Who can forget George Graham’s approach to the final game of the season back in 89, when Arsenal traveled to Anfield and had to win by two clear goals without conceding. No one gave them a cat in hell’s chance of securing the title and the media had all but buried them.
Liverpool at the time were a machine and although they suffered a slow start to the season, they put together a phenomenal run and were scoring for fun. Arsenal by contrast had fallen apart and had dropped 19 points between January and the final game of the campaign.
Unbelievably, at one stage, they had been 11 points clear of their rivals but they suffered a number of unexpected blips against the smaller clubs and eventually it came down to one game at Anfield, on a night where football became a Hollywood script.
It had tension, suspense, heroes and villains and one moment of unprecedented magic that ended Arsenal’s 18 year wait for a league title.
After playing the whole season with a back four, Graham went into the match employing a back three, which confused the majority of his side. He pushed Dixon and Winterburn forward to negate the threat of Houghton and Barnes and employed the unusual tactics of taking the team up north on the day of the match. Something that was quite unprecedented.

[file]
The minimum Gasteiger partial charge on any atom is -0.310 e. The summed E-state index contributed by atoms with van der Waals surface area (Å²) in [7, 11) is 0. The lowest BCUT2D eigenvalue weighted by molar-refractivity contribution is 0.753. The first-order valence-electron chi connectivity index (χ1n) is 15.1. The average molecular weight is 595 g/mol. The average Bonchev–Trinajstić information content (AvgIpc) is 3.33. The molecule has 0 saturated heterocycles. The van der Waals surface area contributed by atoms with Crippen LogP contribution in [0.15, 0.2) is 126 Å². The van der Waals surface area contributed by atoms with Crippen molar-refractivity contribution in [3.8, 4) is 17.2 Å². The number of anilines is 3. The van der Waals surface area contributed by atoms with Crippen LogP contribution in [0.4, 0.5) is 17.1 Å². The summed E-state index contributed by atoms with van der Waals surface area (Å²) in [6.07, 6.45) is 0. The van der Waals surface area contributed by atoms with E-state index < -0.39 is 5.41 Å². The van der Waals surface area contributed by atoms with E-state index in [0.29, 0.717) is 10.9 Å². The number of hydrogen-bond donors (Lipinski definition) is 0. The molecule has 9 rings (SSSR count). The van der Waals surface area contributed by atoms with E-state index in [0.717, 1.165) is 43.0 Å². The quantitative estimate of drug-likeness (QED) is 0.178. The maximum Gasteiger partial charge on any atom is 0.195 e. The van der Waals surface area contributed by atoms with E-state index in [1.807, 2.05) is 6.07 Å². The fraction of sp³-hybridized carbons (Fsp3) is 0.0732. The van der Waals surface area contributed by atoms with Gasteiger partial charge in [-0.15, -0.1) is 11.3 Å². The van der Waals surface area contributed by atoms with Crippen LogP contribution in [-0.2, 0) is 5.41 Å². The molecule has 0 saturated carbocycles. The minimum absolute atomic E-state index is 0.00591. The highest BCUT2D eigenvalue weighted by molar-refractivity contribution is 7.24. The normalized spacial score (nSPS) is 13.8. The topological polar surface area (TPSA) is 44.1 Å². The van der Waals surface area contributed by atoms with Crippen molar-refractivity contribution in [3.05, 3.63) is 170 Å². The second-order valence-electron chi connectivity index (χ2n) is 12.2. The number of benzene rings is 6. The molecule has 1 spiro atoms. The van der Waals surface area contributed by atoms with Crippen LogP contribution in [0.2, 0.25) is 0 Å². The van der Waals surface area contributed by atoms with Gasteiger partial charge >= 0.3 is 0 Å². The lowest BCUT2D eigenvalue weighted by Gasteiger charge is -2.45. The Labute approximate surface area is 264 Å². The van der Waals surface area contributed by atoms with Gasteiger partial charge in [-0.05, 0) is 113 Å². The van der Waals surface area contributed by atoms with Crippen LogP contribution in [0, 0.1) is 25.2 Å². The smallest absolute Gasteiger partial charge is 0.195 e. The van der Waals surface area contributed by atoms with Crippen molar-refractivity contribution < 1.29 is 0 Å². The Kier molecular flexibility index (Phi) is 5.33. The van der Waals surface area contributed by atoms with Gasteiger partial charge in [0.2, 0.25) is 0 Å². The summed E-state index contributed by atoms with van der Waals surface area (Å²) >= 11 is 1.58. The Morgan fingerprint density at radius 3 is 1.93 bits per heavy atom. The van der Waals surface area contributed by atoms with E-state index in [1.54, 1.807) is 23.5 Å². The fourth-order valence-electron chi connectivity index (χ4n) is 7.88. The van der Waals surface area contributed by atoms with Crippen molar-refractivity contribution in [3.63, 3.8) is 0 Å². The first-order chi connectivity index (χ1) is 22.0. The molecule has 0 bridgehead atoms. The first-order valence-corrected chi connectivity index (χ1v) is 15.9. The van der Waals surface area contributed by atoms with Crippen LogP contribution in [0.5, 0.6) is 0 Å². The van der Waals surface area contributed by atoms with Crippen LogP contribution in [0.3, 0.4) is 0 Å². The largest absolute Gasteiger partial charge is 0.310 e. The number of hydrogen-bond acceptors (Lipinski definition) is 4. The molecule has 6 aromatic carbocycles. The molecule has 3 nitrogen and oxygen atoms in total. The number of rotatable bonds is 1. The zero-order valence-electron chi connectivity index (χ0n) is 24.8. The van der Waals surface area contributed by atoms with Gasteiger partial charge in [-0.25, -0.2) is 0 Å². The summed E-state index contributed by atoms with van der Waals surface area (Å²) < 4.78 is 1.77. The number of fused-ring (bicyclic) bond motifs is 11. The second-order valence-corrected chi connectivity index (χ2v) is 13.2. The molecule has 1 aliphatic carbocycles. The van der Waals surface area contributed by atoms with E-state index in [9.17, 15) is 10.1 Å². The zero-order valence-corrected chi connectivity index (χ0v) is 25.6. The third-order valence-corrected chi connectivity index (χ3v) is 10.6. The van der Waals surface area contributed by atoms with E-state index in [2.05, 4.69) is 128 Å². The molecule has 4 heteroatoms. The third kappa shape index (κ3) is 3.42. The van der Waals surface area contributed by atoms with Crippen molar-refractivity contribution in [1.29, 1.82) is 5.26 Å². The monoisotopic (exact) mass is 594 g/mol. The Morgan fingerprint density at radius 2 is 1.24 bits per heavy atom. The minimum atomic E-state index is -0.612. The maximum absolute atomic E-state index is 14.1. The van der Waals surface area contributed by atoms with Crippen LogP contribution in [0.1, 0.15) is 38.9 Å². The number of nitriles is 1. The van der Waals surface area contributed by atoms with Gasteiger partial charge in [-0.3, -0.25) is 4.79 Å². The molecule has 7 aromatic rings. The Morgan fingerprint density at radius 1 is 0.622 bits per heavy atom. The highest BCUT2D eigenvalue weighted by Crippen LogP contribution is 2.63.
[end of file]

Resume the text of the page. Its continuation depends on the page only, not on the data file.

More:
He was introduced to Desmond Morris’s book ‘The Naked Ape’ which dealt with territory and based a good chunk of his plan in reversing any psychological home advantage. That’s all well and good but Graham’s men still had to win the game by two goals, yet Alan Smith gave them hope (52) with a delightful header from a free kick.
The game wore on and Liverpool appeared to have lost the game but won the league and with the referee looking at his watch, Lee Dixon asked “how long?”
“It’s over” came the reply.
John Lukic passed the ball to Lee Dixon, who launched the ball upfield. Alan Smith anticipated the run of Michael Thomas and fed it forward, it wasn’t over, there was still so much to do. A kindly ricochet from a Liverpool player back into the path of Thomas opened up the space but with two defenders almost upon him and Grobbelaar advancing, the Arsenal man had only one chance in the dying seconds of the 89th minute. He struck it superbly as the Liverpool keeper committed himself and Arsenal had pulled off the most dramatic of win to secure the league title.
What are your memorable moments ?